The Notitia Dignitatum: an extraordinary document
The Notitia Dignitatum is an extraordinary document that survives in a number of manuscript copies from the Middle Ages. This document lists the offices and social ranking of the civil and military branches of the Roman imperial government in the Eastern and Western Empires. There is considerable debate as to when it was actually composed, and many scholars believe it dates to c. AD 425, which is actually after the end of Roman Britain.
We do not understand the purpose of the Notitia. Was it an index or directory, like a phonebook, for a functionary in the imperial court? Was it part of normal record-keeping, or did it serve some other purpose? The Notitia is a complex document and, without understanding its purpose, it can be difficult to assess the evidence it contains.
Regardless of these uncertainties, many scholars have used the Notitia to reconstruct and understand the organization and distribution of the late Roman army.
Chapter 40, the dux Britanniarum
The map below is derived from Chapter 40 of the Notitia for the Western Empire, which is the command of the dux Britanniarum. When the locations of these units are known, we can map the units to achieve a better understanding of the distribution of the army of the dux Britanniarum.
In the downloads section you will find a Notitia Dignitatum table and map. The table allows you to see the line of the Notitia that notes the commander of a unit (named) with its base also named. There are some errors, noted by previous scholars, and these have been indicated with ‘lacuna’. Where the placename can be associated with a known Roman fort, this is listed. Where the place is uncertain, possible locations are also noted.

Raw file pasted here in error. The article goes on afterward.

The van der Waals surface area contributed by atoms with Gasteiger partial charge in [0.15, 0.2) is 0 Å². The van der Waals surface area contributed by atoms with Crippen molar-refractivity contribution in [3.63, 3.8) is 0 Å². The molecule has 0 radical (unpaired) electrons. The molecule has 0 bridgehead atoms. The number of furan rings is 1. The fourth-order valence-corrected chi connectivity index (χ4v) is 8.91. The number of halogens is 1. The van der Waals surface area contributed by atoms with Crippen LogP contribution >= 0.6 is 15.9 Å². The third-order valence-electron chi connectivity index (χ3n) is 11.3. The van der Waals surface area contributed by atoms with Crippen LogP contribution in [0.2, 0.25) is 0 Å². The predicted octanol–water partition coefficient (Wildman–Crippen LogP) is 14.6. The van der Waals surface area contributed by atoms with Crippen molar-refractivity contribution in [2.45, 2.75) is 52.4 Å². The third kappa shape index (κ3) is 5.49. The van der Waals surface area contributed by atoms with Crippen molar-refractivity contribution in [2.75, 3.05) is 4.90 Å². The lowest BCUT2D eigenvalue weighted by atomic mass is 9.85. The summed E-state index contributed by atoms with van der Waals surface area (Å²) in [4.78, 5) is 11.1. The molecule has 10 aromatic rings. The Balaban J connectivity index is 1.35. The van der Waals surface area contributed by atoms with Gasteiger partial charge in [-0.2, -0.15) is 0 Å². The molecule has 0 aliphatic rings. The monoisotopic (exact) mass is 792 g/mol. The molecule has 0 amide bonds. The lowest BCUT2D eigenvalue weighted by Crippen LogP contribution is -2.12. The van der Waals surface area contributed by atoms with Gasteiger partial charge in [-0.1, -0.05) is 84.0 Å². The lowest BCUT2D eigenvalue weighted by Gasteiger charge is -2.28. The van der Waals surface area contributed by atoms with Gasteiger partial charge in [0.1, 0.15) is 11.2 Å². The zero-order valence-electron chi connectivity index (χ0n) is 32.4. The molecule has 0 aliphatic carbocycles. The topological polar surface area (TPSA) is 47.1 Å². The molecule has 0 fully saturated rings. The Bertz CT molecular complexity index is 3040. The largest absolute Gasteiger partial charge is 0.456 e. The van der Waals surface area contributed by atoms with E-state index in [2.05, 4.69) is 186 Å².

The confirmed units have been mapped, but note that there are some locations, such as Catterick, where there is archaeological evidence for occupation but no mention in the Notitia Dignitatum. This highlights the complexities of using documentary and archaeological sources; it may be that Catterick was garrisoned by part of a unit whose base was elsewhere, for example York. Or perhaps the Notitia is listing the units in residence in the year 405, while the archaeological dating cannot be so precise.
This uncertainty of dating also leads us to ask a much bigger question. If Roman Britain is generally agreed to have come to an end around 410, and the Notitia is thought to have been compiled around 425, then are the lists for Britain current for 425 or do they simply record the last known organization and status of the offices prior to 410?
While our understanding of the Notitia is certainly imperfect and there are still many questions left unresolved about this document, it does allow a tentative identification of the military situation in the northern frontier in the late 4th and early 5th centuries.
© Newcastle University